2017 Country Reports on Human Rights Practices

U.S. Dept of State Bureau of Democracy, Human Rights, and Labor, 20 April 2018

[accessed 12 March 2019]

[accessed 24 June 2019]


The law prohibits and criminalizes all forms of forced and compulsory labor, although no definition of forced labor is provided in the law. While the government effectively prosecuted labor trafficking cases, resources, inspections, and remediation were inadequate to identify forced labor cases at large due to absence of an effective labor inspection mechanism. Penalties for labor trafficking ranged from five to 15 years in prison and were sufficiently stringent to deter violations.

Human Rights Reports » 2005 Country Reports on Human Rights Practices

U.S. Dept of State Bureau of Democracy, Human Rights, and Labor, March 8, 2006

[accessed 4 February 2020]

TRAFFICKING IN PERSONS – According to the general prosecutor's office, at least 80 women were victims of trafficking in 2004. Trafficking organizations typically recruited victims with the promise of high paying work in another country. Once in the country of destination, victims were deprived of their travel documents, locked in hotel rooms, and told that they must "repay" their expenses. There were reports of women encouraged to become recruiters for trafficking rings with a promise of keeping a percentage of their "earnings." Prostitutes, orphans, the homeless, and those in difficult financial situations were at particular risk of being trafficked. Trafficking victims were at greatly increased risk of sexually transmitted diseases, and some reported incidents of physical violence.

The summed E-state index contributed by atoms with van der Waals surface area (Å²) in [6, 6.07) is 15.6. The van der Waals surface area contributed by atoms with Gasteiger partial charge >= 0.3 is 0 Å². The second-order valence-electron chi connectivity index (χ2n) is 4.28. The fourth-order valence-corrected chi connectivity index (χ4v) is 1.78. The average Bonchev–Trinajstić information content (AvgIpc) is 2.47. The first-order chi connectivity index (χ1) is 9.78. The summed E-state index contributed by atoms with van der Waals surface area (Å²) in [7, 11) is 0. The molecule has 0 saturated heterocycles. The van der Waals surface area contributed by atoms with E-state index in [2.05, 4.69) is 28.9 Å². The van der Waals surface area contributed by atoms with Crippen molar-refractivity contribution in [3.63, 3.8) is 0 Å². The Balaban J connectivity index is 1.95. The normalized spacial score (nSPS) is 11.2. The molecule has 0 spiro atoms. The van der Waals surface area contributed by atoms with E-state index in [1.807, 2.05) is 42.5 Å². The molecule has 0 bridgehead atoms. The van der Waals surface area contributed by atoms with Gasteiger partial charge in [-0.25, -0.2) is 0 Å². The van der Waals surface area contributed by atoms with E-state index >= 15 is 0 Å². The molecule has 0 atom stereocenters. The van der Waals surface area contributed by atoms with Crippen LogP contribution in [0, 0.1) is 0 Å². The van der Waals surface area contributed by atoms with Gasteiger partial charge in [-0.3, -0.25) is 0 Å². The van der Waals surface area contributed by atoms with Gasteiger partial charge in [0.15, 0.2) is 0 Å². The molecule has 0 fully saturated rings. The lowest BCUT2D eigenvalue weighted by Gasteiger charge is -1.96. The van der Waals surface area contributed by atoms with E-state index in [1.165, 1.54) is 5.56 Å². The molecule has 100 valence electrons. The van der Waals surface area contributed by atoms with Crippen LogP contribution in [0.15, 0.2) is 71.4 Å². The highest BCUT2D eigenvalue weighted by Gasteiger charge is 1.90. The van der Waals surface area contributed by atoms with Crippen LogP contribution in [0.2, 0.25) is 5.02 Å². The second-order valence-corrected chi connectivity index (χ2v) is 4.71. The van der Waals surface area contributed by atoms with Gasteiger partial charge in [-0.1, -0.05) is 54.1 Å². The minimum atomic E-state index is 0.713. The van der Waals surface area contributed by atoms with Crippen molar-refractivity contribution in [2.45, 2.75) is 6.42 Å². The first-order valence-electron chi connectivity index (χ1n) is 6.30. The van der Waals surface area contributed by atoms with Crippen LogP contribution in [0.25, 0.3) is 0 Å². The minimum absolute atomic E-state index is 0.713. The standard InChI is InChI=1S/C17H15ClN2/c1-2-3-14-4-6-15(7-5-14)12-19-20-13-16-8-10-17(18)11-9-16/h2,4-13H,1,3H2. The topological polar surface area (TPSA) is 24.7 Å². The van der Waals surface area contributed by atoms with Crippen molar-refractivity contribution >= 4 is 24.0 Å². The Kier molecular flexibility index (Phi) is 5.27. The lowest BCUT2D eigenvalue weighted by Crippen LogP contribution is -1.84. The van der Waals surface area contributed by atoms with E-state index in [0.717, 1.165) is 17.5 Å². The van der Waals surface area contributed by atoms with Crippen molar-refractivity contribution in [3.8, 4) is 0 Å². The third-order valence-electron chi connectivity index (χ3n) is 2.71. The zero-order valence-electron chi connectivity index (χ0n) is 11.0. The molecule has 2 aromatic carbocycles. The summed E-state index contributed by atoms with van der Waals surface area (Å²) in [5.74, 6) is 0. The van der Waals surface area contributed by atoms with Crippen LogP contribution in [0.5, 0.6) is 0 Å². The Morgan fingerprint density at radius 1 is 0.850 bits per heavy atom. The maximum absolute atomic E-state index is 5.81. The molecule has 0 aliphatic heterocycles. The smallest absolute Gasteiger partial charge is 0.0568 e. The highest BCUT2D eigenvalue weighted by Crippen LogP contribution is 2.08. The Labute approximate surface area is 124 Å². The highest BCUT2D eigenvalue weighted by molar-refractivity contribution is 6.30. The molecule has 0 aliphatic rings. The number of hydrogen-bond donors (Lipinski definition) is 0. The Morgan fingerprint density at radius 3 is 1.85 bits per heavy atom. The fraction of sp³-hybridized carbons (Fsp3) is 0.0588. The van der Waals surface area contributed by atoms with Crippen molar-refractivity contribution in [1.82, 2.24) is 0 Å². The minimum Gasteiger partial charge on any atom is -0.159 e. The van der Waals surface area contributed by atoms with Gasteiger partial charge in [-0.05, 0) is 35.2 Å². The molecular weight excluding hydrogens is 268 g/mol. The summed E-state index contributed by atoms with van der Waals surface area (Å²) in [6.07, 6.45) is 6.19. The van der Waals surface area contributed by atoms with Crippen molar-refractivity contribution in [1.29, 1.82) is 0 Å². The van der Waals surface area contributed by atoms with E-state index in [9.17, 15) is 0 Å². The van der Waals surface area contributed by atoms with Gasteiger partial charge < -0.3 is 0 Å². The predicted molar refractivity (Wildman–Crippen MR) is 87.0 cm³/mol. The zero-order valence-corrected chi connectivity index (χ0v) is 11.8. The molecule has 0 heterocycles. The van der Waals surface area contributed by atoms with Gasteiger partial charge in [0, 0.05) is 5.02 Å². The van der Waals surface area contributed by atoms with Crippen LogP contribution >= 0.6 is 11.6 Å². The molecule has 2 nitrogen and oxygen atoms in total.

Victims reported that Russian and Armenian border guards were easily bribed or commonly worked with traffickers. Some prosecutors were also reportedly complicit in trafficking. There were persistent allegations that senior members of the prosecutor general's office were susceptible to outside influence. Some observers asserted agreements between corrupt court officials and traffickers were also common. There were persistent reports that police employees and employees of the country's international airport assisted traffickers with transportation of victims to and through the country. Unlike in previous years, there were no arrests in these types of cases

The Department of Labor’s 2004 Findings on the Worst Forms of Child Labor

U.S. Dept of Labor Bureau of International Labor Affairs, 2005

[accessed 19 January 2011]

Note:: Also check out this country’s report in the more recent edition DOL Worst Forms of Child Labor

INCIDENCE AND NATURE OF CHILD LABOR - Trafficking of girls to Turkey and the United Arab Emirates for prostitution is a problem.

[276] Minors are sometimes unaccompanied by their parents, which implies the involvement of corrupt officials in the trafficking chain. See IOM, Trafficking in Women and Children from the Republic of Armenia: A Study, Yerevan, 2001, 10, 11, 20, 22. Girls are also thought to be trafficked to Germany, Greece, the United States, and other European countries. See U.S. Department of State, Country Reports- 2003: Armenia, Section 6f. See also U.S. Department of State, Trafficking in Persons Report - 2004: Armenia, Washington, D.C., June 14, 2004.